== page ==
The mass shooting at Geneva Presbyterian Church in Laguna Woods, California, shows how culture shapes personality trait and life destiny.
David Wenwei Chou (周文偉) is accused of killing John Cheng (鄭達志), a prominent doctor, and injuring five other Taiwanese Americans inside the church.
Motivated by his belief not to let Taiwan separate from China, Chou reflects an immoral universe filled with hatred and prejudice.
As a former director of the US National Association for China’s Peaceful Unification, he has been associated with a culture that must be declared that of a terrorist group.
Cheng, a grand master in martial arts, sacrificed himself to save dozens of lives.
Johnna Gherardini, a medical colleague, described him as a “natural protector and healer,” while “his heroism saved so many people not only at that church, but throughout his career.”
Heroes liberate people from grave danger; evil pushes people into grave danger. The unmistakably different cultures Cheng and Chou represent are vividly recognized when this happens before our very eyes.
No country has a perfect culture. Even the US, due to polarized political divisions, has existed as a flawed democracy for six years. Gun violence, racial prejudice, wealth disparity, healthcare inequality and alternative facts only make US culture less admirable.
There are, nevertheless, distinctively strong and weak cultures.
Positive culture improves the integrity of institutions, and kindness and compassion in social policies. Conversely, institutional leadership, fairness and openness set an example to nurture better cultures.
Positive culture and institutions of integrity are the two legs a society uses to constantly move toward justice and equality.
Negative culture of hatred, superstition and violence consumes energy and resources, making progress difficult, wasting talent, spreading poverty and making life hard.
Moreover, rulers and institutions tend to be authoritarian and unreasonable. It is tough to break the vicious cycle.
China developed a great civilization with Confucianism, Taoism, legalism, Mohism and great wealth from industrial mass production. Unfortunately, ruled under a feudal system for thousands of years, China became autocratic and bureaucratic.
Lacking separation of powers to provide checks and balances leads to tyranny, cruelty and poverty, which thwarts courage, compassion and innovation.
Worse yet, disinformation and brainwashing steers people to become, for example, little red guards during the Cultural Revolution, as to inflict unimaginable cruelty to professors, generals, musicians or even their own parents.
Their zeal for national glory yielded the culture to the dark side.
Thus, it is easy to understand Chou’s action, which simply reflected the evil spirit in the Chinese Communist Party’s wish to devour Taiwan, and intimidate Taiwanese voices for democracy and freedom.
Chinese President Xi Jinping (習近坪) has the ambition for China to take on world leadership, but that will not happen without a strong culture.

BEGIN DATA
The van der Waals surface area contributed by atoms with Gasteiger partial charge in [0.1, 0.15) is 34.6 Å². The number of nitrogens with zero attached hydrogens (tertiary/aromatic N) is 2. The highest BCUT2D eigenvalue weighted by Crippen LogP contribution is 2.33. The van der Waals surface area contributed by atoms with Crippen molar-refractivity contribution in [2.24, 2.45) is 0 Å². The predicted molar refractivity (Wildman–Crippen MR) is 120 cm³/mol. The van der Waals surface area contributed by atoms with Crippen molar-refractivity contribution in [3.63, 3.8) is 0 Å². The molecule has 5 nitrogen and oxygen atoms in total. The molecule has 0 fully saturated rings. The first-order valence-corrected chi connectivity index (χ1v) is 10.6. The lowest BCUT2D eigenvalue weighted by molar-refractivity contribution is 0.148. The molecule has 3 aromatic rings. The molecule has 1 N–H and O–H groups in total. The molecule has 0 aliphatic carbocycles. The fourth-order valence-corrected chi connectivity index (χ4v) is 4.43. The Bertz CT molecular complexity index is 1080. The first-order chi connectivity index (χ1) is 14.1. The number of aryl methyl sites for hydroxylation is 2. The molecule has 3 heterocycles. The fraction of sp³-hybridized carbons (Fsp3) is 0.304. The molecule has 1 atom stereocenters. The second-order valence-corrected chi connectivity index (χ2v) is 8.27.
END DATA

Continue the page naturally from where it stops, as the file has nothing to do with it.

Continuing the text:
As Northrop Frye said: “In an immature society, culture is an import; for a mature one, it is a native manufacture which eventually becomes an export.”
While China is an exporter of goods, it needs to import better culture to be mature.
A country’s membership in the world community is correlated strongly with its culture, just as Ruth Benedict described: “The crucial differences which distinguish human societies and human beings are not biological. They are cultural.”
Taiwan’s long rainy season often makes country roads muddy and slippery. Therefore, walking needs each step to be firmly pressed on the ground. Consequently, “one step, one footprint” has been the merit of Taiwanese culture, which shapes the life philosophy of common people to value honesty and truthfulness.
Moreover, the compassion from religion, the melting pot of different cultures and the long struggle against dictatorship all helped the Taiwanese cultural evolution to pursue democracy and freedom.
Then, the National Health Insurance propelled Taiwan to the top 20 of the world’s happiest countries.
It reflects the wisdom of Henry Beecher: “That is true culture which helps us to work for the social betterment of all.”
Laws and legal precedents accumulate wisdom to define proper manners. The International Court of Justice should issue restraining orders to stop China’s continual jet excursions around Taiwan. If China fails to comply, an arrest warrant for the Chinese president should be circulated for the crime of harassment.
This should press those countries still living in the wild west to abide by civilized codes and help their cultural evolution for the better.
Cheng is a shining example showing how true culture is carried forward.
James Hsu is a retired physics professor who taught at National Cheng Kung University, and is a member and former president of the North America Taiwanese Professors’ Association.
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